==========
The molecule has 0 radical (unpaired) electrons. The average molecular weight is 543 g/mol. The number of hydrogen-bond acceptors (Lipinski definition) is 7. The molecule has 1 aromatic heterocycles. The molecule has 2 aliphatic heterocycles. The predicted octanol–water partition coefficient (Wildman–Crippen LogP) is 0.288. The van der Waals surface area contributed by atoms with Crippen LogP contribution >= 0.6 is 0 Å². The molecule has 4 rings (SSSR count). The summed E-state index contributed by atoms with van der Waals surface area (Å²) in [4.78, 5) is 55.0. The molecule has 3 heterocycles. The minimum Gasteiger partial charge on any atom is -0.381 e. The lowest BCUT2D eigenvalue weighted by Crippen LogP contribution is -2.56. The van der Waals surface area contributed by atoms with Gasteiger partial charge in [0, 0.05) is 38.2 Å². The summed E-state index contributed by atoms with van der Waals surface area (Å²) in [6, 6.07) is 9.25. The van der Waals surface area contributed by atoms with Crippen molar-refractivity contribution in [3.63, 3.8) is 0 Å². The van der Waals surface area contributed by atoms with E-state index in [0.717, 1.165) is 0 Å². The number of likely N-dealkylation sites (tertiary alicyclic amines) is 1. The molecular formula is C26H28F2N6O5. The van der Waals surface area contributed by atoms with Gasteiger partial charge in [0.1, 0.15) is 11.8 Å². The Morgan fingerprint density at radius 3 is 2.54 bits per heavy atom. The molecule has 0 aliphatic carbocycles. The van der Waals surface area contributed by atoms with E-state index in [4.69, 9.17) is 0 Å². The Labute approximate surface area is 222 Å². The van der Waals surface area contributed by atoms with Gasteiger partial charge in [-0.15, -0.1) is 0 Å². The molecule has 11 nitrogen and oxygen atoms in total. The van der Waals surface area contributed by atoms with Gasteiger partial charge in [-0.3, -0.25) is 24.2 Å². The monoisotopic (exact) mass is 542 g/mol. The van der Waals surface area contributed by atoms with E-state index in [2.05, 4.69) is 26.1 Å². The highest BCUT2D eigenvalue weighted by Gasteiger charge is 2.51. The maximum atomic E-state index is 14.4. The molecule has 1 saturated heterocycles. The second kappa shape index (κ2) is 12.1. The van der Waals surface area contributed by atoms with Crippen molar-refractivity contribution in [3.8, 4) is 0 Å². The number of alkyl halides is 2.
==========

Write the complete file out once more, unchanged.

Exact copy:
The molecule has 0 radical (unpaired) electrons. The average molecular weight is 543 g/mol. The number of hydrogen-bond acceptors (Lipinski definition) is 7. The molecule has 1 aromatic heterocycles. The molecule has 2 aliphatic heterocycles. The predicted octanol–water partition coefficient (Wildman–Crippen LogP) is 0.288. The van der Waals surface area contributed by atoms with Crippen LogP contribution >= 0.6 is 0 Å². The molecule has 4 rings (SSSR count). The summed E-state index contributed by atoms with van der Waals surface area (Å²) in [4.78, 5) is 55.0. The molecule has 3 heterocycles. The minimum Gasteiger partial charge on any atom is -0.381 e. The lowest BCUT2D eigenvalue weighted by Crippen LogP contribution is -2.56. The van der Waals surface area contributed by atoms with Gasteiger partial charge in [0, 0.05) is 38.2 Å². The summed E-state index contributed by atoms with van der Waals surface area (Å²) in [6, 6.07) is 9.25. The van der Waals surface area contributed by atoms with Crippen molar-refractivity contribution in [3.63, 3.8) is 0 Å². The van der Waals surface area contributed by atoms with E-state index in [0.717, 1.165) is 0 Å². The number of likely N-dealkylation sites (tertiary alicyclic amines) is 1. The molecular formula is C26H28F2N6O5. The van der Waals surface area contributed by atoms with Gasteiger partial charge in [0.1, 0.15) is 11.8 Å². The Morgan fingerprint density at radius 3 is 2.54 bits per heavy atom. The molecule has 0 aliphatic carbocycles. The van der Waals surface area contributed by atoms with E-state index in [4.69, 9.17) is 0 Å². The Labute approximate surface area is 222 Å². The van der Waals surface area contributed by atoms with Gasteiger partial charge in [-0.15, -0.1) is 0 Å². The molecule has 11 nitrogen and oxygen atoms in total. The van der Waals surface area contributed by atoms with Gasteiger partial charge in [-0.3, -0.25) is 24.2 Å². The monoisotopic (exact) mass is 542 g/mol. The van der Waals surface area contributed by atoms with E-state index in [2.05, 4.69) is 26.1 Å². The highest BCUT2D eigenvalue weighted by Gasteiger charge is 2.51. The maximum atomic E-state index is 14.4. The molecule has 1 saturated heterocycles. The second kappa shape index (κ2) is 12.1. The van der Waals surface area contributed by atoms with Crippen molar-refractivity contribution in [3.8, 4) is 0 Å². The number of alkyl halides is 2.